related to supporting and assisting the patient in his or her normal tasks.
More than 90% of cancer patients in one study reported needing assistance with
personal care, shopping, and/or transportation.
As patients encounter the heavy burden of managing their
illness, they frequently opt to pay for housekeeping services and additional
equipment or appliances to minimize housework. Ordering meals is another
typical method of reducing the effort spent on daily household tasks.
Telephone charges also can be substantial, especially
considering the numerous calls required to arrange appointments and support.
In addition to family and friends, patients commonly seek
support through professional counseling. Housekeeping, counseling and equipment
can be as much as $1,000 a month.
As cancer treatment increasingly occurs on an outpatient basis,
informal caregivers assume a greater responsibility for patient care at home.
The amount of time lost results in forgone earnings from the potential wages of
In one study, caregivers reported substantial burdens,
including the utilization of savings and loans to subsidize their efforts.
Additionally, in one fifth of cases of serious illness, a family member had to
quit work or make another major life change to provide patient care.
The shift in roles in patients’ families often leads to an
overall loss of household income and family savings. Loss of most or all of the
family savings was reported by one third of the surveyed families, and another
one third reported loss of the major source of income.
One of the greatest financial losses may be incurred as a
result of lost income. Many patients experience decreases in monthly wages due
to the extensive use of sick days and vacation time. Moreover, people who are
self-employed or part of a family business will have to rearrange their
Although treatment results in fatigue and weakness, creating
obstacles that interfere with employment, returning to work is crucial for
patients who are heading a household, living on a low income, and/or supporting
a family. Given and colleagues found that patients lost a 3-month average of
$1,258 in earnings and family members lost $214.
These assessments of various expenses provide a more complete
description of the total informal costs incurred by families with a member who
has cancer. Patients experience an extensive range of out-of-pocket costs that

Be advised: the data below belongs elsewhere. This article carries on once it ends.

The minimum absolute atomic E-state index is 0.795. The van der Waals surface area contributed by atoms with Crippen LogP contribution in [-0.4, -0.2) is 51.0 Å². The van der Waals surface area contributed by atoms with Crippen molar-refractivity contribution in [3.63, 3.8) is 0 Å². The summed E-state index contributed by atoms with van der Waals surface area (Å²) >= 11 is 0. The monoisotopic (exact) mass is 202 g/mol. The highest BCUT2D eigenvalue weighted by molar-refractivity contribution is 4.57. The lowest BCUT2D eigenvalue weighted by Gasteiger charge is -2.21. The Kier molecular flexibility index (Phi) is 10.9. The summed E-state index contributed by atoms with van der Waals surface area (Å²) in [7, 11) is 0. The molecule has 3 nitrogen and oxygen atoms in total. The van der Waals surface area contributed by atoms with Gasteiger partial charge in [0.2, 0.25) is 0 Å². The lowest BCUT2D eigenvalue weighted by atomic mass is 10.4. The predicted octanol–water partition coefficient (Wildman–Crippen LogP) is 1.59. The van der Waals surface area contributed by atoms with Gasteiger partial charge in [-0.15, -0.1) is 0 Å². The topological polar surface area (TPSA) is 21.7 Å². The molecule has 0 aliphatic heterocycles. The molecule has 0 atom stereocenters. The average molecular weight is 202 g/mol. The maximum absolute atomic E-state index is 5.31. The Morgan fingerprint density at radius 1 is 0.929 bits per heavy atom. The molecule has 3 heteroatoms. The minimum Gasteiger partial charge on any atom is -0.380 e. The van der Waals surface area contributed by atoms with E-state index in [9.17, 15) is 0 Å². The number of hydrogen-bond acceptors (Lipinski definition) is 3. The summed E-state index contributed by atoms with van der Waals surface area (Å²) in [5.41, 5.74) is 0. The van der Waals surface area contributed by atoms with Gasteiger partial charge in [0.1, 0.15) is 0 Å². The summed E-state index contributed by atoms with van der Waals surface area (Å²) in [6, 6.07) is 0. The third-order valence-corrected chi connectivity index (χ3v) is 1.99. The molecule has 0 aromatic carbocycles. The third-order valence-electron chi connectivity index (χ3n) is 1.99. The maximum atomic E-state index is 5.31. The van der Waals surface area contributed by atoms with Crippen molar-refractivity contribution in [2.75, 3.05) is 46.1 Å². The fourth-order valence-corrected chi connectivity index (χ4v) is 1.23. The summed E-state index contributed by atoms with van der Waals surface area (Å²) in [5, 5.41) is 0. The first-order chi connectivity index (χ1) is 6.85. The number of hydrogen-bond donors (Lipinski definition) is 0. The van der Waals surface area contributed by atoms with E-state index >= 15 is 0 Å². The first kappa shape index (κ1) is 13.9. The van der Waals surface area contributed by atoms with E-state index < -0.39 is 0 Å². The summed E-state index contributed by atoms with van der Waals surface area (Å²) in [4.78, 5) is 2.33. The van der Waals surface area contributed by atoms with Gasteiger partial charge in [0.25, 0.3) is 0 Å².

extend far beyond the limited coverage provided by health insurance and the
associated co-payments and deductibles. Although the total costs of treatment
varies by clinical stage, Given et al estimated a 3-month average spending of
Clearly, serious medical illness is devastating not only to
patients but also to their families. Patients make treatment decisions that
significantly affect the family and challenge household stability and
viability. Corvinsky et al observed that high treatment costs forced many
families to make serious adjustments, such as moving to a less expensive
neighborhood, delaying education, and/or withholding medical care for
Improvements in cancer screening, prevention, early detection,
and management have led to escalation of the costs of cancer care. Pressures to
find better treatment regimens are often in conflict with efforts to contain
costs at every juncture. Hospitals strive to implement a more cost-effective
environment through improved patient clinical outcomes, satisfaction, and
The medical and financial costs incurred by cancer management
have fostered a growing interest in supplemental insurance by both patients and
As a growing portion of the money spent on health care benefits
by employers is being used for payment of oncology benefits, emphasis on
assessing the entire range of needs that generate expenses and the potential
effect of serious illness on employee functionality is becoming increasingly
Since one in two men and one in three women are expected to
develop cancer during their lifetime, patients will look to health care
professionals and policy makers to address the growing financial burden of
cancer in the coming years.